In our study, the most common original site of infection in patients with sepsis was lung, followed by urinary tract and intra-abdominal infection. The majority of isolated microorganisms were Gram-negative bacteria, in which E. coli and K. pneumoniae were the most commonly identified strains. Among the isolated Gram-positive bacteria,coagulase negative Staphylococci were the most commonly identified strains. In our study, positive blood cultures were more common in dead patients than survivors (75% versus 57.5%), but the value did not show significance. We think the results without statistically significant difference may be due to the small sample size in our study. We believe that the difference of positive blood cultures between survivors and dead patients may be very important, but, in previous studies, culture positivity could not serve as a predictor of mortality in patients with sepsis [1315]. In our study, the presence of a positive sputum culture was significantly more predominant in the nonsurvivors group. Thus, the positive sputum culture may appear to be a predictor of prognosis, whereas other culture results may or may not be associated with mortality in patients with sepsis.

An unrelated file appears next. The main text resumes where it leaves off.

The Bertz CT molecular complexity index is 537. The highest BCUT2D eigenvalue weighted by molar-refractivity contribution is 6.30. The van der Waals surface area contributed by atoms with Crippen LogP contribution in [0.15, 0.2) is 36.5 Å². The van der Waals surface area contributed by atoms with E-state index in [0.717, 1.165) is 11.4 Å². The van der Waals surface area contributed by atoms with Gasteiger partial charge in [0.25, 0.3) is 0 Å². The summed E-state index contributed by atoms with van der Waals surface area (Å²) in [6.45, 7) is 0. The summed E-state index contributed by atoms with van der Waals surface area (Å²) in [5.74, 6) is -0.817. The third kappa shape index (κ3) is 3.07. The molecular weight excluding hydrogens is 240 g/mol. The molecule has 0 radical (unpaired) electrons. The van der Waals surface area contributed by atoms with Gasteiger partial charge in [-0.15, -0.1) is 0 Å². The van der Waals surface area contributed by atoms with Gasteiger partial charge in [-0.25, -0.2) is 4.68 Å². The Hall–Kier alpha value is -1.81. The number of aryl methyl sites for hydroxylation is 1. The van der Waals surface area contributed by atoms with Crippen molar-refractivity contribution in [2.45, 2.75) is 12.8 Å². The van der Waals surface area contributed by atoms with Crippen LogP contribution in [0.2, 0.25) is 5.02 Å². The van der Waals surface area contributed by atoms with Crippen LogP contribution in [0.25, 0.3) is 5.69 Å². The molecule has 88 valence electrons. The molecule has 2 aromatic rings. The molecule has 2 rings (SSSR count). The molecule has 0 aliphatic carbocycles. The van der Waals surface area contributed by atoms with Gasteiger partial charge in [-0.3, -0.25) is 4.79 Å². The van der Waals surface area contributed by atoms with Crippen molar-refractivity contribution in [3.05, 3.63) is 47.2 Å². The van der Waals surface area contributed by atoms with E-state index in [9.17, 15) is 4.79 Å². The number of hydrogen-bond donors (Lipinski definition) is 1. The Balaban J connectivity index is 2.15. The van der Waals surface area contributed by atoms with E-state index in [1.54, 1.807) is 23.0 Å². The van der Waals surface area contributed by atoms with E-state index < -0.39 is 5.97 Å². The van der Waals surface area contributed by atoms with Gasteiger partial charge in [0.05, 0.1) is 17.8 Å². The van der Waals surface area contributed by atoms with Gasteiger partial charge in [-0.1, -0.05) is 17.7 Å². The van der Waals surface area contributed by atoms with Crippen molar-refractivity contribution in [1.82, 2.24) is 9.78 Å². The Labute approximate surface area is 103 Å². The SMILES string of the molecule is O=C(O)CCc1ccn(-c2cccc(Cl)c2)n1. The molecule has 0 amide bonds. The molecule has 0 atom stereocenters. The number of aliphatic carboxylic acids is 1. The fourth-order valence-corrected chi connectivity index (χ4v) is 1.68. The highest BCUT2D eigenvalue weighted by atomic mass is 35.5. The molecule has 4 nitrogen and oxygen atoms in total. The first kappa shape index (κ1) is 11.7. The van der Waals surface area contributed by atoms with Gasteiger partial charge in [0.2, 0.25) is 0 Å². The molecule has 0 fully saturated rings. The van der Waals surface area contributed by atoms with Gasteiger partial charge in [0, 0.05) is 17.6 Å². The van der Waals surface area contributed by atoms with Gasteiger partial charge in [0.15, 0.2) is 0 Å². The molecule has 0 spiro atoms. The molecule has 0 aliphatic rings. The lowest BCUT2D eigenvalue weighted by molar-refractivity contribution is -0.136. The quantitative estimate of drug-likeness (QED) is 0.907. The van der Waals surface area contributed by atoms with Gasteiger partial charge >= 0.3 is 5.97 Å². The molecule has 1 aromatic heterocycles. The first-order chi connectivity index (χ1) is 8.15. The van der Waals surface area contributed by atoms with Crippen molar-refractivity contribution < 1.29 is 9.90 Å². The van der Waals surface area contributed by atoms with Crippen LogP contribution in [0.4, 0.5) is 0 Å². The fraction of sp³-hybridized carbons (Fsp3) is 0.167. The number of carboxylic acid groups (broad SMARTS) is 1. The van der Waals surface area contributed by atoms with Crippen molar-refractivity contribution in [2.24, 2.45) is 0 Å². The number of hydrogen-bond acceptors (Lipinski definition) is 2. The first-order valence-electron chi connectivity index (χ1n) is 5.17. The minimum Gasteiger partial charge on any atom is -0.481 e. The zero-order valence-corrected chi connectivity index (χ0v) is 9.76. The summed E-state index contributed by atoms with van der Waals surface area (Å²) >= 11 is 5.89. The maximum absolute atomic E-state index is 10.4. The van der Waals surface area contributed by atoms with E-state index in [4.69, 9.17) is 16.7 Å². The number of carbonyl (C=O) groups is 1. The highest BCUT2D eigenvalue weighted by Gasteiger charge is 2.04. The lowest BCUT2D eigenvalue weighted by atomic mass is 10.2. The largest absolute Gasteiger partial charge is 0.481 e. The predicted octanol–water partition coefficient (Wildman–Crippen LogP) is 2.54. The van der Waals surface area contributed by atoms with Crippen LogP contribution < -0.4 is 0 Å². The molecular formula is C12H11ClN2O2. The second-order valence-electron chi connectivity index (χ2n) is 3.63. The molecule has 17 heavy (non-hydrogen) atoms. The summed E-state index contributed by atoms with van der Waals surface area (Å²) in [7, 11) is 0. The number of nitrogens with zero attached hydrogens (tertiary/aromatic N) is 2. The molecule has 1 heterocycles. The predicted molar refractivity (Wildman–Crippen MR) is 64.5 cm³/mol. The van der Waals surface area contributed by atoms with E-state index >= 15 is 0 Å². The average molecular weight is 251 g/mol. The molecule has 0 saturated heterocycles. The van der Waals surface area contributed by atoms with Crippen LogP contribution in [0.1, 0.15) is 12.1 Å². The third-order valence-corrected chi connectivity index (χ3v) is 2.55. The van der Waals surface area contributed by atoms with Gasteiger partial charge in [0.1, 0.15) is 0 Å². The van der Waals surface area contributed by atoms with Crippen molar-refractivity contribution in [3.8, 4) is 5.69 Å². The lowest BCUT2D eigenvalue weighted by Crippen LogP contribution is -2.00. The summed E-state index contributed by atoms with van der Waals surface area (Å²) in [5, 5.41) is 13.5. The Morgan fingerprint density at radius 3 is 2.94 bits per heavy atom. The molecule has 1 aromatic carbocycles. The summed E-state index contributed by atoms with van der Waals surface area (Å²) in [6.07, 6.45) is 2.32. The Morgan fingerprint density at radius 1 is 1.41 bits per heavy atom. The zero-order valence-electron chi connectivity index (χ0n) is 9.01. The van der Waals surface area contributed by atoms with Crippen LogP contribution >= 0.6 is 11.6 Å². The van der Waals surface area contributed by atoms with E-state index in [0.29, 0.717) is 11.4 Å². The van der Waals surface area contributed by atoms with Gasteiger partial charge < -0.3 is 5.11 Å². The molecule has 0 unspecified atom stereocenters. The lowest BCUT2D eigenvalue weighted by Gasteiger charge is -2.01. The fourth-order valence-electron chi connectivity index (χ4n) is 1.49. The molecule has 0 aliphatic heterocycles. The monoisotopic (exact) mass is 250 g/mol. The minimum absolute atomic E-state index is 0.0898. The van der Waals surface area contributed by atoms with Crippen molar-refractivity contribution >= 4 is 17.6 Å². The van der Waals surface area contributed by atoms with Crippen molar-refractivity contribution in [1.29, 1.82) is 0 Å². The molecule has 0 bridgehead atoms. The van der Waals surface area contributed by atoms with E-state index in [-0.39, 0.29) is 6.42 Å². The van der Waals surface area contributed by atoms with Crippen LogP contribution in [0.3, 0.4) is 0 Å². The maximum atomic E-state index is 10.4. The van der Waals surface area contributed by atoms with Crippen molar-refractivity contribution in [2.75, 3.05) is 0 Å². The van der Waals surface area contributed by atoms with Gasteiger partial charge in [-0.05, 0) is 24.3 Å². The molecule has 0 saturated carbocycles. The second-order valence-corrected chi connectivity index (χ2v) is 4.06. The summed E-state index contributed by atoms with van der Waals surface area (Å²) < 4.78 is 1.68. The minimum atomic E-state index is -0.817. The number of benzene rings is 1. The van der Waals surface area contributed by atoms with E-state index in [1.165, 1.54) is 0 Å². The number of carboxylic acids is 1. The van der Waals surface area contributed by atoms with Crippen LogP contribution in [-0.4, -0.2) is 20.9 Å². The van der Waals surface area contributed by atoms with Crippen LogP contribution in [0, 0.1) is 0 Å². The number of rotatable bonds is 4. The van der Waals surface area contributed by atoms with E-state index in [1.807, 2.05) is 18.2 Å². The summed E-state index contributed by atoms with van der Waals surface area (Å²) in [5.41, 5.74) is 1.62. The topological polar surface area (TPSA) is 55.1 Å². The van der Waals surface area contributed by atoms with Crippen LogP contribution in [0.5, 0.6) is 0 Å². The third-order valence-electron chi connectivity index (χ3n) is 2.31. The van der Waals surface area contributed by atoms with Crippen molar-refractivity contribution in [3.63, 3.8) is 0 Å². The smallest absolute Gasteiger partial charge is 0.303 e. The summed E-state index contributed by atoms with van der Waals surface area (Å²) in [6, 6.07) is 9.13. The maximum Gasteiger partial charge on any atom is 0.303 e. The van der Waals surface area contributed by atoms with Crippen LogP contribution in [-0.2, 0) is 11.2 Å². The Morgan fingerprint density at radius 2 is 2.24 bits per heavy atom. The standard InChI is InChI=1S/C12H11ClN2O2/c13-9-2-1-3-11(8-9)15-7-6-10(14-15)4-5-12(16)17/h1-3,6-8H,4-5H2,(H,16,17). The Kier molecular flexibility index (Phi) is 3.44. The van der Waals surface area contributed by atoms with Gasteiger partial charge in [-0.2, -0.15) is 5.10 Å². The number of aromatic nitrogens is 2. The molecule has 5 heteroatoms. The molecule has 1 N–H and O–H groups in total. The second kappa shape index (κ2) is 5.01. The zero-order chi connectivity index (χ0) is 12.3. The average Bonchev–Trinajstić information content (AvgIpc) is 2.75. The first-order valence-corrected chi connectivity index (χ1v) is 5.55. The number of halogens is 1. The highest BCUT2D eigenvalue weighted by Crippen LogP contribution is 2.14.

Several prognostic indices are used in ICUs. The two most widely used are the APACHE II score and SOFA score; the utility of those is limited to the first 24 h of treatment in other studies [16, 17]. In our study, we found that while both APACHE II and SOFA scores were higher in the nonsurvivors than those in survivors, only APACHE II scores showed a significant difference between the two groups. The APACHE II score was a predictor of mortality in our analysis.

In conclusion, the prognosis of patients with severe sepsis and septic shock may be associated with PCTc. Dynamic changes of PCT reflected as PCTc at 48 h (day 3) and 96 h (day 5) after admission to the ICU may serve as a predictor of survival in critically ill patients with severe sepsis. This could assist primary care physicians in the risk stratification of critically ill patients with severe sepsis and septic shock.

Competing Interests

There are no competing interests related to this study.

Authors’ Contributions

Min-Yi Huang and Chun-Yu Chen reviewed the medical records, analyzed and interpreted the data, and drafted the paper; Kun-Hsi Wu and Ju-Huei Chien interpreted the data and drafted the paper. Kang-Hsi Wu and Yu-Jun Chang analyzed and interpreted the data. Han-Ping Wu designed and oversaw the study, interpreted the data, and revised the paper. All authors have read and approved the final paper for publication.

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Copyright © 2016 Min-Yi Huang et al. This is an open access article distributed under the Creative Commons Attribution License, which permits unrestricted use, distribution, and reproduction in any medium, provided the original work is properly cited.